# of Dives: 2,500 - 4,999
    Location: Santa Catalina Island, CA
    When I finally had to get certified in the 60s for a new job, my LAC course took us through the equivalent of OW, AOW and Rescue in one swell foop! As I remember it, the course took three weeks plus two dive trips (boat and shore). It was a great course and taught e stuff I'd never learned in my eight prior years of diving w/out certification.

    Of course a program like that would easily run $1,200-1,500 today and pose quite a barrier to those interested in learning to dive. AOW certainly does not automatically make a diver "advanced," but I do think it is a good idea and undertaking it soon after OW makes sense to me.

    I didn't take AOW until 40 years after I began diving. The reason was that I was tired of PADI instructors asking me to do checkout dives with them because they had no idea what the LAC card meant. The PADI instructor I finally did AOW with on the Great Barrier Reef not only knew what my LAC meant, he called it a "museum piece." Once I had the PADI AOW card, no one asked me to do a checkout dive again.

    I do think PADI needs to add some standards to their instructor certification! How is it that a PADI instructor (including one from Los Angeles) has no clue as to what an LAC certification means? Heck, PADI didn't exist until what, 1968? Where do they think the founders of PADI got THEIR training?

    After nearly 50 years and thousands of logged dives, I hope to reach the advanced diver category before I die!
  7. Teamcasa

    Teamcasa Sr. Moderator ScubaBoard Supporter

    # of Dives: 500 - 999
    Location: Near Pasadena, CA
    Clearly, most divers agree that Advanced Open Water certification is not a valid indication of the diver's skill but only step two in their training. Having taken a similar certification mentioned by Dr. Bill I feel the same.
    It is just part two of many on the path of becoming a truly skilled diver.

    OTOH, The AOW certification should require more logged dives of at least 70-80' before anything below 80' should be attempted.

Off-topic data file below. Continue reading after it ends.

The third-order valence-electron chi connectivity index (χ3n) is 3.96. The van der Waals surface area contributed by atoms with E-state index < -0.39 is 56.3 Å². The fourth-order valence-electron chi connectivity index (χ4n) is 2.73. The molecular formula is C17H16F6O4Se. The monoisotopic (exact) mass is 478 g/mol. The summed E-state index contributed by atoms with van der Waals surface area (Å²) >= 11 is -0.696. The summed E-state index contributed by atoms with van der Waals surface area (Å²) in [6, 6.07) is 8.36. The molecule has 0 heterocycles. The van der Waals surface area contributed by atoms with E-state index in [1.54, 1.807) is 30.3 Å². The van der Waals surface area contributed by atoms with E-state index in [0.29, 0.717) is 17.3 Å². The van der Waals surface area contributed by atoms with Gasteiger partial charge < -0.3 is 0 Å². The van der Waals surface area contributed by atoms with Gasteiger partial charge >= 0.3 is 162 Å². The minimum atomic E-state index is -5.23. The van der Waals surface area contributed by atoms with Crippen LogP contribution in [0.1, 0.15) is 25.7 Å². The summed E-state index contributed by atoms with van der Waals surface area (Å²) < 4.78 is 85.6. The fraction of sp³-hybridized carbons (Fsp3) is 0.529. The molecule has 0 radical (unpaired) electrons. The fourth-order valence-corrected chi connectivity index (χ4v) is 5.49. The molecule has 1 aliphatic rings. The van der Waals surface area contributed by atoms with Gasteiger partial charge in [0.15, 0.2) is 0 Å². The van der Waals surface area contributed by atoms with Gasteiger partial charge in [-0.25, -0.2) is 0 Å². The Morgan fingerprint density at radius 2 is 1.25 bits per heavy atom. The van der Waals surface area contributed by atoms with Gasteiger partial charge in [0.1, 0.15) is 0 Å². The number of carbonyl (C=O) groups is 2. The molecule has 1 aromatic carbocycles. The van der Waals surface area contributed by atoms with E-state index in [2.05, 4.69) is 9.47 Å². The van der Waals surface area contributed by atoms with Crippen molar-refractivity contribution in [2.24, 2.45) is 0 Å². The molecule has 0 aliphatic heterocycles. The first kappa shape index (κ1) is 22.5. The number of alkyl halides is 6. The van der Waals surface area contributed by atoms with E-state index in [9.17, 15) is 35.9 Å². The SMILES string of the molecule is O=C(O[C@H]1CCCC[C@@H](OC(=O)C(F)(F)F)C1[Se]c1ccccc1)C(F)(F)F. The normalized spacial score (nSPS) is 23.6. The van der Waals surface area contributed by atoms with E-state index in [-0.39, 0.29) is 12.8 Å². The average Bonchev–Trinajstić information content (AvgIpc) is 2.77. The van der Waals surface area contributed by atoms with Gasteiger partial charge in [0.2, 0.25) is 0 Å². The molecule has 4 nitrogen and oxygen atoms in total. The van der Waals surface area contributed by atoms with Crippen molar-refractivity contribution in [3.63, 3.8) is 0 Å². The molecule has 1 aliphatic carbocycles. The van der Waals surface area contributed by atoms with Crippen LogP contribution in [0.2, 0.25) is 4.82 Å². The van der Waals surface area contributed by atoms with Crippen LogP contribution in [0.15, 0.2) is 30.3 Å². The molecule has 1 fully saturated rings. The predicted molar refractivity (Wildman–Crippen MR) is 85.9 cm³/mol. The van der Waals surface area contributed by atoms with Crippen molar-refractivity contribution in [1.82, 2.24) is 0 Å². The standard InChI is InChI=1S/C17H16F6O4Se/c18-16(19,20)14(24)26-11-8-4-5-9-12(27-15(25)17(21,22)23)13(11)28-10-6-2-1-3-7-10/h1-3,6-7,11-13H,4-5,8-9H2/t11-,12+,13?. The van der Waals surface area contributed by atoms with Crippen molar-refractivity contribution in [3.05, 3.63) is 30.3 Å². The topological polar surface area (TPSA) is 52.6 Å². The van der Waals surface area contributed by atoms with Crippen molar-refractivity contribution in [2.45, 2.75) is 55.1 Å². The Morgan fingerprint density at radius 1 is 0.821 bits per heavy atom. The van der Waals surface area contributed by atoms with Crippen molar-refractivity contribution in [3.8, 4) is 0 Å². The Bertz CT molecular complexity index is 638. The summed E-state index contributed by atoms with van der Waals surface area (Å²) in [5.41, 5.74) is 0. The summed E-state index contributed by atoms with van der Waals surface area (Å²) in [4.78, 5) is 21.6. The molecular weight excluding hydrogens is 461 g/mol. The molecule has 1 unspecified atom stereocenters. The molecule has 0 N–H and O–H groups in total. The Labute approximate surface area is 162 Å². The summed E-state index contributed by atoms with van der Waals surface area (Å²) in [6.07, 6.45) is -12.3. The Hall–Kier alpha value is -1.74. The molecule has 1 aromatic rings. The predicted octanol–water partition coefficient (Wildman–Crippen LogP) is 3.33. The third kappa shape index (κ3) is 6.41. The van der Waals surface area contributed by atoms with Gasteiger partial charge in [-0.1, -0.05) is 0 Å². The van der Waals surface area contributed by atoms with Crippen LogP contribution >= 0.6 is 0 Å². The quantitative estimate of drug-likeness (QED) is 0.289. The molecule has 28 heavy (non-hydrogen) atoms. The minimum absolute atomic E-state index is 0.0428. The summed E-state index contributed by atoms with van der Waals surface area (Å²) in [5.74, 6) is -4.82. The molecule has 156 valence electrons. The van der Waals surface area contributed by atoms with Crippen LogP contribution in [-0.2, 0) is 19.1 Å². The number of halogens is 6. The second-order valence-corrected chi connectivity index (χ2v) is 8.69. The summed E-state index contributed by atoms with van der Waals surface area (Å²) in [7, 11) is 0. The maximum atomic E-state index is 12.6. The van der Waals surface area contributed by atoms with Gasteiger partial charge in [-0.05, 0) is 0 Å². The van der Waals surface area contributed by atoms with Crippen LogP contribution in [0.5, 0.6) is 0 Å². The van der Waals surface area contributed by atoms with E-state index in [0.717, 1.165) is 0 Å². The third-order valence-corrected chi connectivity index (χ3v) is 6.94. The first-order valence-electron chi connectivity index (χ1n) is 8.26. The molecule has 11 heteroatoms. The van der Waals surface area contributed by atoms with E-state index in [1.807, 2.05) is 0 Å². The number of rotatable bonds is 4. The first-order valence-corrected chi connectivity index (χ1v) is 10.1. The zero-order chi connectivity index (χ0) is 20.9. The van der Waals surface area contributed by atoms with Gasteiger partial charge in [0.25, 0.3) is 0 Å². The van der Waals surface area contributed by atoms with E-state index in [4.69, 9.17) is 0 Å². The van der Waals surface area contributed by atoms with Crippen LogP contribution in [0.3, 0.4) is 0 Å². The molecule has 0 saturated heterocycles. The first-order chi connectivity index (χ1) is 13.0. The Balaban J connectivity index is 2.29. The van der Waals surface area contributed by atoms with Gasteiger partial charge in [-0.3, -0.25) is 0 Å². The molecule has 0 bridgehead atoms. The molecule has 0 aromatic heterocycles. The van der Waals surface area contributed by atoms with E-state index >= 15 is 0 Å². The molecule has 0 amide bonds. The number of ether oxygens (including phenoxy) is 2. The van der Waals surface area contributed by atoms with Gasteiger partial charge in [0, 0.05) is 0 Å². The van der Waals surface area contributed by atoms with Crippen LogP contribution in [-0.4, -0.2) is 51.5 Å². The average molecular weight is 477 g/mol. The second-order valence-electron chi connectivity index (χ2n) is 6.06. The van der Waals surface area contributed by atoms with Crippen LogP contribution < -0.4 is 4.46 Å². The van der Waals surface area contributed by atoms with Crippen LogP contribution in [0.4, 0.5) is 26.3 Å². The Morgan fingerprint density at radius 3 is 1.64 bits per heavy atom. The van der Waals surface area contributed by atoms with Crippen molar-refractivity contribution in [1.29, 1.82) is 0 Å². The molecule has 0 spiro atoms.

Lynne suggestion of calling it OW2 is a good idea as well.
  8. pdelannoy

    pdelannoy Solo Diver

    I agree with Newman from several posts back. The OW should be a longer process and after certification I think the OW diver should dive and build experience. The AOW should be a real advancement in skill.

    On my AOW, one diver with 12 dives took nearly an hour to don his equipment and get in the water off the boat.

  9. RonFrank

    RonFrank Solo Diver

    # of Dives: 200 - 499
    Location: Conifer, CO
    With all these arguments having been presented ad~nausea here in the past, we never seem to get anywhere on these types of debates! :rofl3:

    I did my AOW immediately following my OW trainiing. IMO, it is a logical progression, and a very good idea for a new diver to get a few more dives under their belt before venturing forth into the world of diving.

    For those that want to agency Bash, give it a break unless you have seriously constructive ideas.

    For those that don't like the term "Advanced" get over it, or complain to PADI/NAUI/SSI.. etc.

    In this economy and in light of past action (or lack there of) don't think for a second that the agencies, or the LDS is going to change anything that results in the classes being longer, more difficult, or more expensive.
  10. Teamcasa

    Teamcasa Sr. Moderator ScubaBoard Supporter

    # of Dives: 500 - 999
    Location: Near Pasadena, CA
    It's not really a debate but more like expressing your thoughts.

    Sure, posting it here will likely not have any effect on an agency's policy but it might make a new diver realize how important additional training is in their diving life. Hence the location of this thread.